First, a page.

When I look back at my childhood, I hardly ever think about the fourth grade. My teacher wasn’t particularly memorable. I had no strong feelings about her either way. Her classroom had the only piano outside of the music room and she was obsessed with teaching us how to speak French. I learned to sing a lot of songs in French that year. I don’t remember any of them now, but speaking (and singing) in French is the first of only five things I recall from that school year.
The second thing I remember is the time I lost three teeth in one afternoon. That meant three trips to the drinking fountain and three envelopes for tooth storage. It seemed important at the time, and it probably earned me seventy-five cents to spend on candy. In 1985 I could have bought two candy bars with that cash.
I was runner-up in the district wide spelling bee after spelling “course” instead of “coarse.” That’s right. Runner up.
That’s all I want to say about that.
And I will never ever forget the Mother’s Day program that year. Instead of making the usual three-ring bound cookbook covered with wallpaper scraps, we invited the moms in for a live musical performance. We sang the annoying song, “Parents Are People.” Its melody is seared in my brain for life. Google it if you dare.
But the most memorable event in fourth grade was the official breakup of the friendship between me and my best friend, Angie.
I had met Angie on the first day of second grade. She was the new kid in class and we hit it off immediately. We created a foursome with two other girls and called ourselves “The Gull Lake Four” (because apparently none of us were very creative). Through the magical childhood hour of recess, our friendship even survived having different teachers in the third grade.
Or did it? I guess the beginning of the end was when I became good friends with another Angie who was in the same third grade classroom with me. By the time fourth grade rolled around things were getting complicated. The Angies were not interested in being friends with each other and I was forced to choose. Recess time was becoming unmanageable. The first Angie had so many other playground opportunities, we agreed that we would stop spending recess together.
And as any grade school child knows- not hanging out at recess means it’s over. She ended up with another Jenny (because in the eighties, all girls were named Angie and Jenny) and that was the end of our friendship.
Jenny hated that I existed, which secretly pleased me. In the fifth grade I wrote Angie a letter telling her how sorry I was, and that I didn’t have any bad feelings toward her. Jenny yelled at me on the playground. She told me to stop sending her best friend “love letters” which was a poor retaliation at best. Angie came to my defense. We were never friends again, but we remained friendly throughout high school.
It seems like nothing now, but I believe it stands as the only friendship I ever ended intentionally. All other relationships simply faded, as they often do. I know at the time it mattered more than anything, but the memories are fuzzy now. That’s how life works.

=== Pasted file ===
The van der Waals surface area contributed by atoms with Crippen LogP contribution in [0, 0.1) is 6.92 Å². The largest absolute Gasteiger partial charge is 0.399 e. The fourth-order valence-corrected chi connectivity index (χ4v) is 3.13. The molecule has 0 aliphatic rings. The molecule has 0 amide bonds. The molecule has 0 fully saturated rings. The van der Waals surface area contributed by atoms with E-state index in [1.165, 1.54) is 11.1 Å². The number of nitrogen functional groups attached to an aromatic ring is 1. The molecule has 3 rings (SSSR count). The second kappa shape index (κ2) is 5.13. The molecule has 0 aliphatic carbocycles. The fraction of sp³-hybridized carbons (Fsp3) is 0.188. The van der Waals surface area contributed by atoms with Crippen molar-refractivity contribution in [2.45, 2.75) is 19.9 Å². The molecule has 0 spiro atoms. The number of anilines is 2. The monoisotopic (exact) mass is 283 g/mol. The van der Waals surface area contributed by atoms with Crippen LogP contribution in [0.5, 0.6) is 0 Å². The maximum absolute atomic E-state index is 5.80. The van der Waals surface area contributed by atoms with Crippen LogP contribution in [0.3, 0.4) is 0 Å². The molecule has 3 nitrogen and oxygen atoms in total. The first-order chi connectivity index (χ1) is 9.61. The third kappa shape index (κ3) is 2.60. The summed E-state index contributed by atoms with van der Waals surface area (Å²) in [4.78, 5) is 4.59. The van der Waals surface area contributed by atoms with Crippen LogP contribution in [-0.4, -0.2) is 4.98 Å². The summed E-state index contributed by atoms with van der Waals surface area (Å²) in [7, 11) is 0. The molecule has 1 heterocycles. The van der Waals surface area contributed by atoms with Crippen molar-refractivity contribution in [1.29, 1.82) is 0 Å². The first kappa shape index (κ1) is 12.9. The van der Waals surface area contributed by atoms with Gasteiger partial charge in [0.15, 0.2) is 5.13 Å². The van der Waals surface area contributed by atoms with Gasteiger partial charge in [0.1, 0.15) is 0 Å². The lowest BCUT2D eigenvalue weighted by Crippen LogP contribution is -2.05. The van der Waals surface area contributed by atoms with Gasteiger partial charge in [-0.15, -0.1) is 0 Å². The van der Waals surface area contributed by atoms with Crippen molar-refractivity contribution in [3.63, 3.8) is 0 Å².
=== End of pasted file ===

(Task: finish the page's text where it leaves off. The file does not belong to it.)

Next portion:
That’s the part that stays with me now; the fact that the world was so small when we were young. There was nothing else. Everything mattered on a grander scale because the people who surrounded us were going to be there every day for what might as well have been forever. Remember what a kid year felt like?
Kid years are long gone, but in my adult life I have felt a similar thing. I get stuck feeling as if my current situation is all there is, but there is a sea of coworkers and classmates out there that once mattered- and I can’t even remember most of their names. We live many lives in our short lifetime. I know that now, but there was no possible way to understand that when I was nine.
I’m trying to remember this about Teghan. It’s so hard to wrap my mind around, because my world experiences are always getting in the way. We all believe we will grow up and be different. We will be the parents who get it. What happens? Experience makes us see the world clearer. It also makes it almost impossible to imagine not knowing what we know.
Right now Teghan’s world is a very small place. The things that happen at school, which are often a mystery to us, are everything to her. Every word we say means more now. Every disappointment means more now. Every success and failure means more now. She hasn’t lived long enough to know what forgetting feels like. And I don’t remember what THAT feels like.
She doesn’t interact typically with other children, but I don’t know what’s in her head. Does she care about the kids in her class? Does she like being with them? If she was placed in a new class, how much would her feelings factor into my decision? Even when I know best, it isn’t always fair. In her world my experience means nothing. It only creates obstacles for her. And that will be true forever. Or until it isn’t true for her.
I had to sit down and really think about what I remember from the fourth grade. I remember people who mattered in a vague sort of way, as if it were a movie I saw. I have no attachment to the characters anymore, but I bet I spent at least a kid year crying over that friendship.
When we are young we don’t know what it feels like to get over things and forget; no concept of moving forward from disappointment so far that we don’t even know it anymore. It takes practically forever to find that out for ourselves. Right now I am trying to remember that my kid is still facing forever every single day.